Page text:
The bottom line is that, just like in the map deemed unconstitutional, Republicans would still have a chance of winning 10 of the 14 seats. But unlike the unconstitutional map, Democrats would also have a chance of winning a majority of seats if they win a majority of statewide votes. They could win up to eight of 14.
Where are the competition places?
The map’s four competitive seats include mid-sized cities, metropolitan suburbs, and rural farmland – often combined in the same district.
Three of the four competitive seats would have been won by both Republican President Donald Trump and Democratic Governor Roy Cooper in the 2020 election, according to data underlying the maps. Based on a combination of these and other recent election results, these three districts should be Republican-leaning, but narrowly. The fourth seat in the toss would be classified as narrowly Democratic under the same parameters.
District 6: Combining approximately 80% of Greensboro with more rural areas and fast-growing suburban communities—both in the Triad and Triangle—this district would lean slightly to the right. It includes all or part of the counties of Guilford, Alamance, Rockingham, Randolph, Lee, Chatham and Harnett.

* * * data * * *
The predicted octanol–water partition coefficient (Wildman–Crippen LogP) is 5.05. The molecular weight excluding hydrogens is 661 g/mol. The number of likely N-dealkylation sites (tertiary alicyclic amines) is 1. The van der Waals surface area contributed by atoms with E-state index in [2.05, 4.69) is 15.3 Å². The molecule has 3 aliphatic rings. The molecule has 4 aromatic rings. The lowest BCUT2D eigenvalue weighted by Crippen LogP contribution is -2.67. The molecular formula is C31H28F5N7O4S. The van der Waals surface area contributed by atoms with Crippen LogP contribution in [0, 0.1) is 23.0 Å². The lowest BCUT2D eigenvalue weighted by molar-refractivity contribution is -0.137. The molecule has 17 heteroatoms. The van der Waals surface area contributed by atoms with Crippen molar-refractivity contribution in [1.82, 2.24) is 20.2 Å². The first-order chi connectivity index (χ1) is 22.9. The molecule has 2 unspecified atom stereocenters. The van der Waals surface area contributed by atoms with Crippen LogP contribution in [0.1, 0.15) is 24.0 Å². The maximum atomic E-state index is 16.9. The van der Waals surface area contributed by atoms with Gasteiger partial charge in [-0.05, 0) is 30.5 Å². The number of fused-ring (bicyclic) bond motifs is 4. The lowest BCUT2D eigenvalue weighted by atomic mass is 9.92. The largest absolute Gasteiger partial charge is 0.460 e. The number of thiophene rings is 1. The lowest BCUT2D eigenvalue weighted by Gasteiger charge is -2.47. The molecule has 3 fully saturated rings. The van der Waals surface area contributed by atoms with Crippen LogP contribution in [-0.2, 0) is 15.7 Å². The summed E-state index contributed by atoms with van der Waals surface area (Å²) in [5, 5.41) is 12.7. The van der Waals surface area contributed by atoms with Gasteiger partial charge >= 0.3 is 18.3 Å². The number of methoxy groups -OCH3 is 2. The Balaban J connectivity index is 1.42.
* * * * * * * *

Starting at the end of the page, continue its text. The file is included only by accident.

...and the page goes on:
District 7: Stretching from Fayetteville to Wilmington and taking up some rural communities in between, Democrat Joe Biden would have won this district by a mere 0.3% in 2020 – but he is currently represented by a Republican, Rep. David Rouzer . It includes all of Cumberland, Bladen, Brunswick and New Hanover counties and part of Columbus County.